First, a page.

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Australia's Eye On The Skies: 10-Year Deal Signed With European Southern Observatory

Our love affair with space will continue.
Australian science has recieved a leg up in the form of a 10-year agreement with the European Space observatory.
Australian science has recieved a leg up in the form of a 10-year agreement with the European Space observatory.

Australia's keen scientific eye for outer space looks likely to remain on the cosmos, with the federal government signing an agreement to guarantee our space boffins long-term access to European telescopes.

The federal government will invest $129 million over 10 years in the partnership with the European Southern Observatory (ESO), and agreement aimed at answering calls from the Australian astronomy community for long-term access to large optical-infrared telescopes, Science Minister Arthur Sinodinos said in a statement.

The partnership, commencing in 2018, will allow Australian astronomers to use the 8‑metre telescopes at ESO's La Silla and Paranal Observatories in the Atacama Mountains of Chile, among the world's best sites for optical astronomy.

Keep watching the skies!

  • Jupiter's big red spot will be studied in detail for the first time thanks to the Juno probe passing within 9000 km/h of the gigantic gas planet;
  • It's the closest humans have been to the centuries-old giant storm;
  • Juno's seventh flyby mission, the tennis court sized space craft can reach a maximum speed of about 265,000 km/h

The news has excited astrophysicists.

"I wish every day was like this. We just need an asteroid to fly by and my day is set," Australian National University astrophysicist Brad Tucker told the ABC.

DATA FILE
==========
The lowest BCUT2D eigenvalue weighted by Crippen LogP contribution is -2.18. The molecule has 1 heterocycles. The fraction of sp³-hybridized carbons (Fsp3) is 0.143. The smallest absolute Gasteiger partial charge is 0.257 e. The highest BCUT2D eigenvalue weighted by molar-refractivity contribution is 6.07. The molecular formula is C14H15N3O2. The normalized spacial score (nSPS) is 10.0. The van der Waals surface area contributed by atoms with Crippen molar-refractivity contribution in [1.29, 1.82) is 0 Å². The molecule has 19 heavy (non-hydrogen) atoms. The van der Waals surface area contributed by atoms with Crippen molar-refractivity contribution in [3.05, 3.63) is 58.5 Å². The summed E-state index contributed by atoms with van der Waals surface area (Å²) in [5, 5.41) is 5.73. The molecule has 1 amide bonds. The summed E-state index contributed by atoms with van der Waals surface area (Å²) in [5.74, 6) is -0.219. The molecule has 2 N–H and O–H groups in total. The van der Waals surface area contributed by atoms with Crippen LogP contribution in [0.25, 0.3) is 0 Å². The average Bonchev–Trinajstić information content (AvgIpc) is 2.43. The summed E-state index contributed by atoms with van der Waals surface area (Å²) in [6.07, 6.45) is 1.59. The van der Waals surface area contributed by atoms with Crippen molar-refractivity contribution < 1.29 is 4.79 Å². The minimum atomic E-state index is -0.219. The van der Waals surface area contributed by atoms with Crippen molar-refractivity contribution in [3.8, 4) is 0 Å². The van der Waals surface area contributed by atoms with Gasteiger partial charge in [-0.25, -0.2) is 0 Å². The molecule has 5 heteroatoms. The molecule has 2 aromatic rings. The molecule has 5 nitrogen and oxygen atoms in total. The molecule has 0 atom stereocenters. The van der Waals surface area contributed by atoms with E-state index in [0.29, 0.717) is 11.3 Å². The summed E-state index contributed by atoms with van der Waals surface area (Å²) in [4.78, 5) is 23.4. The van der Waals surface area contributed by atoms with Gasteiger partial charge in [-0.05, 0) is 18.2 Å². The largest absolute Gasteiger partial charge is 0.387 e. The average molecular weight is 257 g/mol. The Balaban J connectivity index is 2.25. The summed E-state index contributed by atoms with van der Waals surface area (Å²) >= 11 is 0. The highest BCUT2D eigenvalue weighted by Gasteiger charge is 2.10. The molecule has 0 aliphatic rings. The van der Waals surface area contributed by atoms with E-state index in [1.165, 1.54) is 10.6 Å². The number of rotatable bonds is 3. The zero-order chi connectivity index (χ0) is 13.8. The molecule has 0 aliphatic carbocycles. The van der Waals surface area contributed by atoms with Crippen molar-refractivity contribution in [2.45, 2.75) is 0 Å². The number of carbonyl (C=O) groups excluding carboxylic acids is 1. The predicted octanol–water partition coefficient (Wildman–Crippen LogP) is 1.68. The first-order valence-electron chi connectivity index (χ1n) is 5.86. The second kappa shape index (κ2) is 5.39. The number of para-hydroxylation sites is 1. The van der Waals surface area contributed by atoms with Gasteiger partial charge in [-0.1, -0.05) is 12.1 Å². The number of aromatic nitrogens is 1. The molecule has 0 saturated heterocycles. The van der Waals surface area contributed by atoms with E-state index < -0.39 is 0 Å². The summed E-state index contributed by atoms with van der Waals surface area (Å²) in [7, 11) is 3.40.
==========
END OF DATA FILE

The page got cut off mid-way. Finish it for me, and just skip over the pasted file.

"Australians helped discover 95 percent of the universe. Ninety-five percent of everything we know in the universe was discovered by Australians," he said.

"This agreement will last for at least 10 years and it will allow us to stay at the forefront of space research and keep us as one of the best countries for space and innovation."

Australia and Space: A Love Affair

  • Australia has been a been a vital part of NASA's operations since 1957, when tracking stations were first used in Woomera NSW;
  • An Australian team are currently working on the New Horizon mission -- a probe currently exploring the outer Solar System;
  • The Honeysuckle Creek Tracking Station received the footage of Neil Armstrong's first steps on the Moon. They transmitted it to the world for eight minutes;
  • Parkes Observatory, NSW -- the observatory was enlisted to help track the stricken Apollo 13 spacecraft;
  • Canberra's Deep Space Communication Complex (CDSCC), a NASA outpost, is run by CSIRO and had primary responsibility for landing the Curiosity rover on Mars.

The Director General of ESO, Professor Tim de Zeeuw, said in a statement the collaboration would lead to fundamental new advances in science and technology that neither could hope to achieve alone.

"Australia has a long and rich history of internationally acclaimed astronomical research. The already very active and successful astronomical community will undoubtedly thrive with long-term access to ESO's cutting-edge facilities," Prof. de Zeeuw said.

"Australia's expertise in astronomical technology, including advanced adaptive optics and fibre-optics, is ideally matched with ESO's instrumentation programme."


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